State pension: Retirement age should increase to help UK recovery, official states

The State Pension age currently stands at 66 for most people, after changes recently. Historically, the state pension age stood at 60 for women and 65 for men, but changed by late 2018 in a process of equalisation. It is set to rise to 67 between 2026 and 2028, and once again to 68 from 2037 onwards.

But one policymaker has floated the idea of Britons working for longer to help the economy recover from the hit it took due to COVID-19.

Gertjan Vlieghe, a member of the Monetary Policy Committee (MPC) of the Bank of England, has analysed ways the country can recover and fight any subsequent recessions.

An increase to retirement ages, he suggested, could be a potential solution, but a last-ditch measure as funding options run out. 

In a speech which marks the end of his time as a member of the MPC, Mr Vlieghe outlined the impact of such a measure.

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Mr Vlieghe went on to acknowledge there would have to be nuances when considering a retirement age increase.

He pointed out poorer workers are often recorded as having a lower life expectancy than their wealthier counterparts.

This has been an argument which has surfaced in the past when it comes to increasing retirement age.

Some have argued it would be unfair on those who are predicted to have a shorter life expectancy, as they would not be able to enjoy retirement in the same way.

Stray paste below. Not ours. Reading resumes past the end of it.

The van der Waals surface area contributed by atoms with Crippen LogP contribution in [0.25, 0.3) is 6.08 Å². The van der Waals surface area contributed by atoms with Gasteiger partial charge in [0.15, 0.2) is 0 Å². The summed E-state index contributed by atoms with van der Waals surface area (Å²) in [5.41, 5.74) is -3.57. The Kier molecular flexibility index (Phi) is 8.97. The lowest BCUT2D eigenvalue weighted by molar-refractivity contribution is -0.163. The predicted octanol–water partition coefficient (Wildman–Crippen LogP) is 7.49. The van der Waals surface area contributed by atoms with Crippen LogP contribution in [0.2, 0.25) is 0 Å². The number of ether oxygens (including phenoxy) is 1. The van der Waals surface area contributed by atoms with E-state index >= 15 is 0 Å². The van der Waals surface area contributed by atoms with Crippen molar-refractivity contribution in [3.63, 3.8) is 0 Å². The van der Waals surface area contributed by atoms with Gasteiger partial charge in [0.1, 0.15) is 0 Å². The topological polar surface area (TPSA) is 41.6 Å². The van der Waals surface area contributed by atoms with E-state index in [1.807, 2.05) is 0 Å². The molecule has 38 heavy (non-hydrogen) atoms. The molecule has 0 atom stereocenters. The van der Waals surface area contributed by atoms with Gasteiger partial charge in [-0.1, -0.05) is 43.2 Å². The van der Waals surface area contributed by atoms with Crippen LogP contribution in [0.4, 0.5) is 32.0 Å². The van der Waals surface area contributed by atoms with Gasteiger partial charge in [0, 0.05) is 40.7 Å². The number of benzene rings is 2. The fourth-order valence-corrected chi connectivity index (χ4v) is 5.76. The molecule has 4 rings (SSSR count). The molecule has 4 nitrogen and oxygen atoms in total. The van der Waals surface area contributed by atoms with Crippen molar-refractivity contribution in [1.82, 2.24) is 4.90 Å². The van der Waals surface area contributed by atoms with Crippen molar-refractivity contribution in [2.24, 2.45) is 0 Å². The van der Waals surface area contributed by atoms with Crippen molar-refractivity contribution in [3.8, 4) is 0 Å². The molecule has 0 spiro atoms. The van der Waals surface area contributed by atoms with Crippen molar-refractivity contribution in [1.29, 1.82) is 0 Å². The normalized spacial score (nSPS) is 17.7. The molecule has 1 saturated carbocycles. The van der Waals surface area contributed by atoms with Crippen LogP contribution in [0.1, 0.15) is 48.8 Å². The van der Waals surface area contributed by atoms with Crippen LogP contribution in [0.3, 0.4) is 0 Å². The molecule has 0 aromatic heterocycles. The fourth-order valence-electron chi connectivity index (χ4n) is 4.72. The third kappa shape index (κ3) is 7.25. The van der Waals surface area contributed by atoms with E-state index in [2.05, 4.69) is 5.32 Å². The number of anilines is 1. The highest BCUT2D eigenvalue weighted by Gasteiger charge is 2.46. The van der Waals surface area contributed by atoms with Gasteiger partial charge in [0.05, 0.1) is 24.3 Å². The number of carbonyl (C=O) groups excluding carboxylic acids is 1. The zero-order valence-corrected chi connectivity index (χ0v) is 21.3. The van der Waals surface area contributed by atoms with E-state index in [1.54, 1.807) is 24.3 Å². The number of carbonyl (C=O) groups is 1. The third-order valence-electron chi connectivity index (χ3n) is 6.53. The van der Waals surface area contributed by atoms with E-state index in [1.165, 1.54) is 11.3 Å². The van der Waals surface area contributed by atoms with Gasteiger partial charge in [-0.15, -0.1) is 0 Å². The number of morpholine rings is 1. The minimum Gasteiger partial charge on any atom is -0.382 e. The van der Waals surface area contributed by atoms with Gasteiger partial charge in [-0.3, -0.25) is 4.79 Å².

Similarly, Mr Vlieghe also said not all roles can be performed by older workers – another strand of the argument. 

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But he did go on to state that a shift towards older workers remaining in the workforce is already occurring.

More part-time work and the flexibility to work from home, he added, could help older people to stay in work for longer. 

State pension age is already increasing due to the average life expectancy across the country increasing.

Now, Britons are thought to spend more of their adult lives in retirement than ever before. 

But whether a rise to retirement age would be supported or not, is yet to be seen. 

The Bank of England outgoing official also stated there are other ways to boost the economy further.

He said the central bank could cut its base rate even further from 0.1 percent to below zero.

In March 2020, the Bank took a major decision to reduce its base rate to 0.1 percent – the lowest in its history.

Negative interest rates, which have never before been implemented in the UK, would have significant implications for savings and mortgage rates.



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